In 1904, Sophie awaits her husband at the train station in Richmond. He is returning from the heart of the Brazilian jungle, seeking a mysterious, rumoured species of butterfly. When he arrives at the station Thomas is a shadow – scarred with insect bites, thin, and not speaking at all.
The narrative of The Sound of Butterflies involves Sophie’s frustration at her husband’s silence, as well as a slow-reveal of flashbacks to Thomas’ time in the jungle, with his scientific companions – all well-drawn, flawed, secondary characters.
The appeal of this book is in its tone, and themes of innocence and desire. At a sentence level it echoes literary classics – selective, elegant, artful prose – which heightens the bubbling of unspoken or drawn-out desires beneath the surface. Even Thomas’ passion for his butterflies is eroticised, as is the general pursuit of adventure, knowledge, the unknown. Temptation abounds for all the characters – quietly.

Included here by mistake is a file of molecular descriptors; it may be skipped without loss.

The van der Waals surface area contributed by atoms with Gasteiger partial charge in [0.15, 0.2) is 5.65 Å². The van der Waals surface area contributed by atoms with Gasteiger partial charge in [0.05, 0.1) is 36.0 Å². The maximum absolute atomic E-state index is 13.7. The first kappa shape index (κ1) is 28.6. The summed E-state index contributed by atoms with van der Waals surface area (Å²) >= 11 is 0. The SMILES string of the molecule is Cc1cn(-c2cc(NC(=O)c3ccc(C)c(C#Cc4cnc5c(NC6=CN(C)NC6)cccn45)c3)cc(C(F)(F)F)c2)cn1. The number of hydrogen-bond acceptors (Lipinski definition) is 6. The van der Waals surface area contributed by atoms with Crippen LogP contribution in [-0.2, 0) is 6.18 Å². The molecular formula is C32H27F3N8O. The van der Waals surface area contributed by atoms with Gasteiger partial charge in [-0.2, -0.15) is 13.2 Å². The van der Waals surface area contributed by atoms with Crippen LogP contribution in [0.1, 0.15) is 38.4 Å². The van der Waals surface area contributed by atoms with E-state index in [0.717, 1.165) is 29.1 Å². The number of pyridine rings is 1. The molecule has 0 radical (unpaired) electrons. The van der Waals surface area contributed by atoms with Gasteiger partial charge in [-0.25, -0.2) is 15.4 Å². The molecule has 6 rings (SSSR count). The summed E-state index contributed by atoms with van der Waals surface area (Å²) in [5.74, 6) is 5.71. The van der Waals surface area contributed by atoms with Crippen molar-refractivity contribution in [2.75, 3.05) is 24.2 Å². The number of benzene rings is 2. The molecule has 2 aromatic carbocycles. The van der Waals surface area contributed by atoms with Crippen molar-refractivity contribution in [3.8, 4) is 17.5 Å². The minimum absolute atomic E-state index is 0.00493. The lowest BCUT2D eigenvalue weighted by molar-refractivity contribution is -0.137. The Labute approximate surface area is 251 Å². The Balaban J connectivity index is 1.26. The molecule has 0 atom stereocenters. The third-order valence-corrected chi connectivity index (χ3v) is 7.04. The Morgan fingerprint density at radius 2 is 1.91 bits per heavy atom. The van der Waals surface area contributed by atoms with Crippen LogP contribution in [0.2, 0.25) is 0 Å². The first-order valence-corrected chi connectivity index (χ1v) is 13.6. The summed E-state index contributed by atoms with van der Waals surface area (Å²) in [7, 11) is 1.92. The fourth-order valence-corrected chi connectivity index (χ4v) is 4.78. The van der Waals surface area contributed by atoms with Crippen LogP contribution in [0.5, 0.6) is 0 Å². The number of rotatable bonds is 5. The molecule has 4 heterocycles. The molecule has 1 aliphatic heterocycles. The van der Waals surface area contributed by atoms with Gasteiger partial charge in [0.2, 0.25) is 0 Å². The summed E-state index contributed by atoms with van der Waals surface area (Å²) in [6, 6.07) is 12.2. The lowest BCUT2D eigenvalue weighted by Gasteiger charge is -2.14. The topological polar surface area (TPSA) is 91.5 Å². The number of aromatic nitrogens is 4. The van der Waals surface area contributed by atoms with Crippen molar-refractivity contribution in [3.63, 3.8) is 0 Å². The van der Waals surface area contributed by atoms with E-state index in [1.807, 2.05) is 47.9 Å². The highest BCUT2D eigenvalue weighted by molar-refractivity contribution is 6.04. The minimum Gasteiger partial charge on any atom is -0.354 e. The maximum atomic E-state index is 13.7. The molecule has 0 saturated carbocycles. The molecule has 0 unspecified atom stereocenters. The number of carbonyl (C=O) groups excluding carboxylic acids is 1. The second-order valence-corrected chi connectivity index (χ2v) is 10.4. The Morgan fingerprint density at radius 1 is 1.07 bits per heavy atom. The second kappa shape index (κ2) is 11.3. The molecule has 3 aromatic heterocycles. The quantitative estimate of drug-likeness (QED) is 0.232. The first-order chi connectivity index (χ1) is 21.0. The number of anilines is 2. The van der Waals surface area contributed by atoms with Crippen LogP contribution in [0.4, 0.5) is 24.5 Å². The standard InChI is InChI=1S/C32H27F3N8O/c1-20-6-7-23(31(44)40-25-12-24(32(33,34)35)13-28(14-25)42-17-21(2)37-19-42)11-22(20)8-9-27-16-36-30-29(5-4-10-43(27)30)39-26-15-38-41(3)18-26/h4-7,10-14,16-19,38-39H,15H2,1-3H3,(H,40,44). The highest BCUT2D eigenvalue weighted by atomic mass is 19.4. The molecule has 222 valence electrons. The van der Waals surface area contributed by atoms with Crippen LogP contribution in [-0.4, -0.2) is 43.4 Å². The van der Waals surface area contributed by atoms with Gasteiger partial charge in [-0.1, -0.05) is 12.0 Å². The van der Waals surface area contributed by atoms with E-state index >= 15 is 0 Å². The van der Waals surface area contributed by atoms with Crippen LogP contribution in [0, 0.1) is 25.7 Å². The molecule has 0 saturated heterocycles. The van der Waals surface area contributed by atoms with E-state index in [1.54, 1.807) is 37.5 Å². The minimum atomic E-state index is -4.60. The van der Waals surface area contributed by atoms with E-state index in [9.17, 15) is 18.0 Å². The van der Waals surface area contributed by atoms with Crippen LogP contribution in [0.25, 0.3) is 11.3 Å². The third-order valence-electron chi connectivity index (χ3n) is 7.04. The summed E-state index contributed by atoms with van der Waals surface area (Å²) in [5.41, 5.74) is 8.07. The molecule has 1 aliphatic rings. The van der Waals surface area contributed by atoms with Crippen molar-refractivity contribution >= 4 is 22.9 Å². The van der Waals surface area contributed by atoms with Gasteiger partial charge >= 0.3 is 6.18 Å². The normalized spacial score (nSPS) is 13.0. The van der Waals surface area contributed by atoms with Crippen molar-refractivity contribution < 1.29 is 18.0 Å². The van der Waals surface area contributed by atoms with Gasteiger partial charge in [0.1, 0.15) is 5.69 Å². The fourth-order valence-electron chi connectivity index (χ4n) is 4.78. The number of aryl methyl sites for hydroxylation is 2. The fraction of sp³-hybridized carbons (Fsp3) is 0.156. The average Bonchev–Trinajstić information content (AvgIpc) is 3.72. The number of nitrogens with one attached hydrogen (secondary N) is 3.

The narrative is a little frustrating at times in the actions of quiet Thomas. It seems necessary to draw out his silence, his awkward behaviours, as narrative drive. The reader does share their frustration with Sophie, who is a voice for it. The only thing is, at times it pulls the believability string just a little tight. Although the reader is slowly getting insight into Thomas’ condition, I wasn’t always 100% convinced that he would act that way for so long after. Nonetheless, it had a compelling effect as I waited to find out the why and the when as the story unfolds from its cocoon. And by the end has emerged a captivating butterfly.
The adventures in Brazil are the best part – described vividly through sight, sound, taste, smell and touch. New Zealand author King has obviously immersed herself in the era and the place in her research. The other scientists all suffer their own secrets, prejudices, moments of insight and anguish.
I would recommend this book to anyone who enjoys a good old-fashioned adventure, heated by desire. The book embraces romance, discovery, and secrecy. This is a book to capture in your mental butterfly net before sleeping, causing rich, tropical dreams.
Rachael King has a fantastic blog, charting the writing life, which I have read very regularly ever since I put my name down for this book at work.